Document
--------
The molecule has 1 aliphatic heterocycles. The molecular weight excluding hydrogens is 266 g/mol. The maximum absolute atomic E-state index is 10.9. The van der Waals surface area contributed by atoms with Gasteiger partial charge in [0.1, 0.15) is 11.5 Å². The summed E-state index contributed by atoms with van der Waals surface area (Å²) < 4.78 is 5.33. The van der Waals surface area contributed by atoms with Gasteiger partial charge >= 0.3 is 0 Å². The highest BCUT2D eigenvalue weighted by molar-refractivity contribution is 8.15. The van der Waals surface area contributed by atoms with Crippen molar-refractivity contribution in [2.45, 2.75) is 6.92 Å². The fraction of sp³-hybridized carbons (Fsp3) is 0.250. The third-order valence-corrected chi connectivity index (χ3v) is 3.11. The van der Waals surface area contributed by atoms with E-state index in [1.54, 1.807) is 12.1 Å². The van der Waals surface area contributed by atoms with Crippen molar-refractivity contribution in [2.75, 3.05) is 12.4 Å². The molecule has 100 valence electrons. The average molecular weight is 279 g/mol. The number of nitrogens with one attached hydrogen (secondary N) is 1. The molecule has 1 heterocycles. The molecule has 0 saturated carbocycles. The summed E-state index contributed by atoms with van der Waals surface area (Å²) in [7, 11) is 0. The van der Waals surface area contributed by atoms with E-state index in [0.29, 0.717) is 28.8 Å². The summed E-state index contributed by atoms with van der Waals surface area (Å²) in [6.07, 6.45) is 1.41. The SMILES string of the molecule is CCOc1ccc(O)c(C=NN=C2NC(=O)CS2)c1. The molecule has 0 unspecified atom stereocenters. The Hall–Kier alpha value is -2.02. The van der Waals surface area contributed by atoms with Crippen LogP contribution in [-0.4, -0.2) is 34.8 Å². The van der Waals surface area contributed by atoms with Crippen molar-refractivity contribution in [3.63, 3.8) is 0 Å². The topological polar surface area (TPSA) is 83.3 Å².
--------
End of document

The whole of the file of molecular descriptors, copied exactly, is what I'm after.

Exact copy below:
The molecule has 1 aliphatic heterocycles. The molecular weight excluding hydrogens is 266 g/mol. The maximum absolute atomic E-state index is 10.9. The van der Waals surface area contributed by atoms with Gasteiger partial charge in [0.1, 0.15) is 11.5 Å². The summed E-state index contributed by atoms with van der Waals surface area (Å²) < 4.78 is 5.33. The van der Waals surface area contributed by atoms with Gasteiger partial charge >= 0.3 is 0 Å². The highest BCUT2D eigenvalue weighted by molar-refractivity contribution is 8.15. The van der Waals surface area contributed by atoms with Crippen molar-refractivity contribution in [2.45, 2.75) is 6.92 Å². The fraction of sp³-hybridized carbons (Fsp3) is 0.250. The third-order valence-corrected chi connectivity index (χ3v) is 3.11. The van der Waals surface area contributed by atoms with E-state index in [1.54, 1.807) is 12.1 Å². The van der Waals surface area contributed by atoms with Crippen molar-refractivity contribution in [2.75, 3.05) is 12.4 Å². The molecule has 100 valence electrons. The average molecular weight is 279 g/mol. The number of nitrogens with one attached hydrogen (secondary N) is 1. The molecule has 1 heterocycles. The molecule has 0 saturated carbocycles. The summed E-state index contributed by atoms with van der Waals surface area (Å²) in [7, 11) is 0. The van der Waals surface area contributed by atoms with E-state index in [0.29, 0.717) is 28.8 Å². The summed E-state index contributed by atoms with van der Waals surface area (Å²) in [6.07, 6.45) is 1.41. The SMILES string of the molecule is CCOc1ccc(O)c(C=NN=C2NC(=O)CS2)c1. The molecule has 0 unspecified atom stereocenters. The Hall–Kier alpha value is -2.02. The van der Waals surface area contributed by atoms with Crippen LogP contribution in [-0.4, -0.2) is 34.8 Å². The van der Waals surface area contributed by atoms with Crippen molar-refractivity contribution in [3.63, 3.8) is 0 Å². The topological polar surface area (TPSA) is 83.3 Å².